FLEMINGTON, NJ – Today marks the 40th anniversary of the county’s Division of Communications 9-1-1 system, which enables it to dispatch emergency services to homes and businesses throughout Hunterdon.
It was the state’s first county-wide 9-1-1 system, and began operations in a four-room farmhouse. The Communications Center first went live in 1976.
“Public safety is at the center of our responsibilities as elected officials,” said Hunterdon Freeholder Director John Lanza in a press release. “The Communications Center has successfully adapted to the needs of our communities as we’ve grown and to the ever-changing technology needed to best serve our residents and businesses,”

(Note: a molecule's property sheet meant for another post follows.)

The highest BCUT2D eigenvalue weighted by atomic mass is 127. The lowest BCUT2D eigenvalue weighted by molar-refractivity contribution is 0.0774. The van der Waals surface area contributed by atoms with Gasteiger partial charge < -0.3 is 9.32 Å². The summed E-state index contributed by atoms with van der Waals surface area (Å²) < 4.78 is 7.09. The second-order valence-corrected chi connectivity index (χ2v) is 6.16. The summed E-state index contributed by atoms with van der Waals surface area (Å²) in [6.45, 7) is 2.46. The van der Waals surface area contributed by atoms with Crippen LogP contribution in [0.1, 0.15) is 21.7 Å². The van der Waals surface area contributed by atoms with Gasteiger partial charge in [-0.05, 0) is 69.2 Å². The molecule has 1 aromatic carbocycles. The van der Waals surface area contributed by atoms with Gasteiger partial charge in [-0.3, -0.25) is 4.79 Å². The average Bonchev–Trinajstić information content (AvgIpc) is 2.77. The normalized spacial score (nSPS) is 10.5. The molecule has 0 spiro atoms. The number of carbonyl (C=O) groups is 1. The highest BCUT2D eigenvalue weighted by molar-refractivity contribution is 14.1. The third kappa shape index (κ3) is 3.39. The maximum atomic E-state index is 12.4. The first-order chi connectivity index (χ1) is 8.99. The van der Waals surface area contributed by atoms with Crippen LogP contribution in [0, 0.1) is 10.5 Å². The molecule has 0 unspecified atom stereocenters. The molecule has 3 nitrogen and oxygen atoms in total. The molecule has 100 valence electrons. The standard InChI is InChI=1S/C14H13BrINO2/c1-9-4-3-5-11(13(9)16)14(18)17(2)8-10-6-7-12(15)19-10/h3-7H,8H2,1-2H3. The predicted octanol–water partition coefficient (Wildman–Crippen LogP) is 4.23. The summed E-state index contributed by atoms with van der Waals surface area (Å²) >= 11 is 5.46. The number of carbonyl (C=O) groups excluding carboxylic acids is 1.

Today, Communications is a division under the Hunterdon’s Department of Public Safety, and continues to provide emergency dispatching for all the municipal police, fire, and EMS agencies in the county from a 7,500-square-foot facility, utilizing the newest technologies, including mobile texting.
Additionally, Communications transacts with regional State Police sites, the Prosecutor’s Office, the Sheriff’s Department, county courts, Parks and Recreation Rangers, the Medical Examiner’s Office, Hunterdon Medical Center paramedic units, and the county Health Department. It is staffed 24 hours a day, seven days a week.
Last year, Communications processed 37,844 emergency calls, and dispatched more than 186,000 calls for service.
“To fully understand the enormity of the task that dispatchers have and the professionalism they bring to the job, you must hear the very real examples of the tension and panic that often accompanies a 9-1-1 call,” said Freeholder John King. He praised Communications staff for the “cool, reassuring voice” of its dispatchers.
“County wide Communications has been a clear success here in Hunterdon,” he said.